Trade, Borrow and Beg: Gear Strategy Part 3

When I was growing up, my family traded ski gear every year with another family.  Their oldest son was one year older than me, their middle child was one year younger than me, and their youngest was one year younger than my younger brother.  We were nearly perfect stairsteps and over the course of several autumns our parents would gather all of our equipment, line us up and see what fit whom.  This trading arrangement kept all five of us kids skiing and kept our parents from going broke.

Of course, this was in the 1970s and our moms also shared childcare duties in a babysitting cooperative.  I am sure that communal relationships like this still exist somewhere, but when my kids were young, we paid for babysitting or begged a friend to help out in a crisis. An organized plan for sharing babysitting among multiple families was simply too complicated. As for passing on clothing and baby equipment, it was handed down without reciprocity or sold.  Still, in the spirit of being both a brave and frugal ski mom, I would be remiss if  did not discuss the trade, borrow and beg gear strategy.

TRADE:  Find another ski family, or two, with children who are not exactly the same size as your kids, but are staggered in size and age.  Determine what sort of gear they buy.  If you like to search out and purchase the “best,” gear trading may not work with a family that likes to search out and purchase “bargains.”  While their kids will benefit from your research and investment, your kids will pay the price with equipment that may break easily or isn’t warm.  Determine how serious they are about skiing.  Are they beginners or experienced?  While it doesn’t matter so much when kids are very young, more demanding skiers need better equipment to keep them safe and keep them progressing.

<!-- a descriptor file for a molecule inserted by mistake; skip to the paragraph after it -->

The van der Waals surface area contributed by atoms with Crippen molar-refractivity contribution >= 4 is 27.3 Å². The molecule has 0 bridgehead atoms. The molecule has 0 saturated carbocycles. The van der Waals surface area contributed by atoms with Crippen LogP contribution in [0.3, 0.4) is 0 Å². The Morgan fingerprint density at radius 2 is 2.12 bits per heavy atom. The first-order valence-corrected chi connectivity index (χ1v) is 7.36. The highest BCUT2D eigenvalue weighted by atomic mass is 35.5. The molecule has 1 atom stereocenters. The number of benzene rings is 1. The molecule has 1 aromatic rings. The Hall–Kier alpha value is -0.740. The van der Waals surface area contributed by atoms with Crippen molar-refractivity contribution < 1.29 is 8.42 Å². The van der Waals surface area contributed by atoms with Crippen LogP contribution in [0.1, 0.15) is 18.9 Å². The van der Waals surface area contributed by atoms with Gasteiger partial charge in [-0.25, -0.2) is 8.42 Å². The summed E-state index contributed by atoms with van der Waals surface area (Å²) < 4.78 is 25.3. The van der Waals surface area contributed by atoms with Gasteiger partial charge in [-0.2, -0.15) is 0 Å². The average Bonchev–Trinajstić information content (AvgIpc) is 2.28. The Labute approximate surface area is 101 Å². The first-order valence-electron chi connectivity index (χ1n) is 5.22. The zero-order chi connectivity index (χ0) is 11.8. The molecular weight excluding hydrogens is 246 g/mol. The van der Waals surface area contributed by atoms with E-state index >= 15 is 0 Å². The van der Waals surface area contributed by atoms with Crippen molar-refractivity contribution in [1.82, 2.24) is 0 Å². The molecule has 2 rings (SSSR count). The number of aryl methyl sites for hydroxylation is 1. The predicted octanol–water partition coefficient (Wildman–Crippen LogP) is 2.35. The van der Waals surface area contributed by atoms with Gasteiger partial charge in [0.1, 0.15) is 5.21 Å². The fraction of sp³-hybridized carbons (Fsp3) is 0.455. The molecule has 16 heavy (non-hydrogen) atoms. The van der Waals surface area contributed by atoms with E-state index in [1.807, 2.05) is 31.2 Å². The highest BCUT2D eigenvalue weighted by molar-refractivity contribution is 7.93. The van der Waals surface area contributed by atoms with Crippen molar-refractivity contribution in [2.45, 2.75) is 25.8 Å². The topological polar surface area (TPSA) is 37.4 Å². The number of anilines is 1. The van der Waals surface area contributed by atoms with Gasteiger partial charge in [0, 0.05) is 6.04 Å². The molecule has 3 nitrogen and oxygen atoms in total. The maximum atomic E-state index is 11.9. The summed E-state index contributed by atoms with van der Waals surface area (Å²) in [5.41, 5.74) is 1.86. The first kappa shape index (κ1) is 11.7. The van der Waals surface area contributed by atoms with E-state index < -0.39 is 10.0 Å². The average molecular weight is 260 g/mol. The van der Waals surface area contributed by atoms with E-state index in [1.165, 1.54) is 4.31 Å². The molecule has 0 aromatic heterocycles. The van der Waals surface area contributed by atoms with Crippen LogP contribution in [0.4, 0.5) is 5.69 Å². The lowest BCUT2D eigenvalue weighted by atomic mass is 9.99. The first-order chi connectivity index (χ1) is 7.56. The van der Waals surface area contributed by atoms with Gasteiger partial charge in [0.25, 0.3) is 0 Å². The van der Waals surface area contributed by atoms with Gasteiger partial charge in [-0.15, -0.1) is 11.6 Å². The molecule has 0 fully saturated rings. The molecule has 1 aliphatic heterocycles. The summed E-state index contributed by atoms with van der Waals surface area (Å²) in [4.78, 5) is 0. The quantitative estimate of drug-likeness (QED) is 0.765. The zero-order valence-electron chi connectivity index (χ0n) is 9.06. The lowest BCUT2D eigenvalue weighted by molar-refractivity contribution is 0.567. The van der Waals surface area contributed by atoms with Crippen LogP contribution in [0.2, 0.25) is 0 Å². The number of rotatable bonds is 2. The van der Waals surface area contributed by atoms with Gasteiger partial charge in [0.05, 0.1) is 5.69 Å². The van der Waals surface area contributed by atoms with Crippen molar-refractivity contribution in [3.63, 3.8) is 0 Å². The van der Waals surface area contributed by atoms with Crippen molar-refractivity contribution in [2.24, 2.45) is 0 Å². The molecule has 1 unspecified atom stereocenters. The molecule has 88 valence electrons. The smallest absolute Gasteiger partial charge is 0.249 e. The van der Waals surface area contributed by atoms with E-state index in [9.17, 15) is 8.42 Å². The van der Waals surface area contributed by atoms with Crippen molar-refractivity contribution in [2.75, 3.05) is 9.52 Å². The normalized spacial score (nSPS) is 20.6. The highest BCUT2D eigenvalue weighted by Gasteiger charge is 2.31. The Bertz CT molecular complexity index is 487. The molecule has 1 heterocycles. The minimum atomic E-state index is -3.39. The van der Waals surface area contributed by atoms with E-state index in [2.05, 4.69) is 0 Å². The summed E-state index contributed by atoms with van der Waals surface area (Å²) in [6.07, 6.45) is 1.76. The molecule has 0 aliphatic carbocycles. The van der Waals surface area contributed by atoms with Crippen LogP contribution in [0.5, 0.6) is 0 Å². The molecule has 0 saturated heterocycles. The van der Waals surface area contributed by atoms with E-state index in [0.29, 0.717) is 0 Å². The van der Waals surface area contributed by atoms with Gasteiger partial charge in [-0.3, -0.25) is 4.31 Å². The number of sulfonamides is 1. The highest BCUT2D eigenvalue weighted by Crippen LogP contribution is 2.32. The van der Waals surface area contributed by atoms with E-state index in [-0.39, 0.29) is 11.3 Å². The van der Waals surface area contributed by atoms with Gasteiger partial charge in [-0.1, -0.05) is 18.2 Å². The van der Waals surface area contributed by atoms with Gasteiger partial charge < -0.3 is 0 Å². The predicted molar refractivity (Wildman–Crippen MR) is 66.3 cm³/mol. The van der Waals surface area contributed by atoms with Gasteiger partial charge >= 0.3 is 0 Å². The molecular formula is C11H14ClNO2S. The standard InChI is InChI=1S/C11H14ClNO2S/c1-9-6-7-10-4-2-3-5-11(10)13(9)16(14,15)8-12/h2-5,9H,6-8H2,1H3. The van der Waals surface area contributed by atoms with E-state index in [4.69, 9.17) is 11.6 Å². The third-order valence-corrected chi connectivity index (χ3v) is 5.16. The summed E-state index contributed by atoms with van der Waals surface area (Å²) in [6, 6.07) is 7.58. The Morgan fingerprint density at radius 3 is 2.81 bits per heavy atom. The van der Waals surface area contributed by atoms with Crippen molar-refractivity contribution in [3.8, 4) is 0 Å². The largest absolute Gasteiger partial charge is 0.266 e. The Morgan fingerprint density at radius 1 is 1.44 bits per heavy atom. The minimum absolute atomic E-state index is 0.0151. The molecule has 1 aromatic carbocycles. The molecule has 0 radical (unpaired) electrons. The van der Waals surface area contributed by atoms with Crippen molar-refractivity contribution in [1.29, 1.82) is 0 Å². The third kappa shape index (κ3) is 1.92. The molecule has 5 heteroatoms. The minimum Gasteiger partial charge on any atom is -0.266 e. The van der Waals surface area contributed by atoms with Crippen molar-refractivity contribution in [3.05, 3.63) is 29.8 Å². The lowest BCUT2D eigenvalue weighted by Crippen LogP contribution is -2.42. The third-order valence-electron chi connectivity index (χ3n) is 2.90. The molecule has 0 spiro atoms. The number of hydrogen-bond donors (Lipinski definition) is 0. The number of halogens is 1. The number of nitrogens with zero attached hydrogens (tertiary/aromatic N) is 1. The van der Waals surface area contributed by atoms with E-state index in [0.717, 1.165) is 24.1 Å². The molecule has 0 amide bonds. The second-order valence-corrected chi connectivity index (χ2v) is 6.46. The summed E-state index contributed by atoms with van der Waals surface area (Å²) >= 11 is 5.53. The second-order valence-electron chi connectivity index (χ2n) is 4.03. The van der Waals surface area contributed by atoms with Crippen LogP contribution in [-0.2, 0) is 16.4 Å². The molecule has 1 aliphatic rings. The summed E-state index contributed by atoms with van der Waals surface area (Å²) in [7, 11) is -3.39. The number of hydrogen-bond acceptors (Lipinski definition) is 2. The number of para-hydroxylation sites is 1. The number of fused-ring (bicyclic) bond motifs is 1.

When you find a family or two with whom you match, get together, be clear about your expectations and set some ground rules.  For example, who pays when equipment is broken or needs repairs?  When is something deemed too “worn out” and ready to be retired? If one family comes without any gear, is some sort of investment on their part expected?

The questions to ask and rules to set vary with every circumstance, but it seems to me that clear communication upfront will ensure that you will save a bundle on gear and that everyone involved remains friends.  Recognize, however, that this strategy works best with young families.  Younger kids grow at a more predictable rate, regardless of gender.  Growth spurts can really upset the trading flow and older kids are also much more picky about their gear.  Good luck!

BORROWING:  New to skiing? Not sure if it is a sport for you and your family? If you have a good friend who will lend you some gear, borrowing can be a good way to try skiing for the first time.  Coats, ski pants, and other soft goods are especially appropriate for borrowing.  Borrowing skis, boots and poles is actually called “renting” and it can be done at your local ski shop or ski resort.

BEGGING:  I don’t recommend begging from friends.  I do recommend begging from family.  Ski season falls squarely in the midst of the Christmas holidays.  I am a Christian, so I can’t speak to gift-giving traditions among other faiths with any experience or authority, but in our family, the grandparents are always happy to receive a “Christmas List” from their grandchildren and they really appreciate being able to buy something useful and long-lasting such as ski pants or gloves.

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  1. james says

    Great post – I would add that kids skis can be used many years over especially if they are only getting skiied 5 to 20 days a year. Also when trading skis always get a professional ski shop to set the bindings to the correct setting for your child or you. Also have them tune them up for the season, both are worth the cost for safety and fun. Thanks BSM!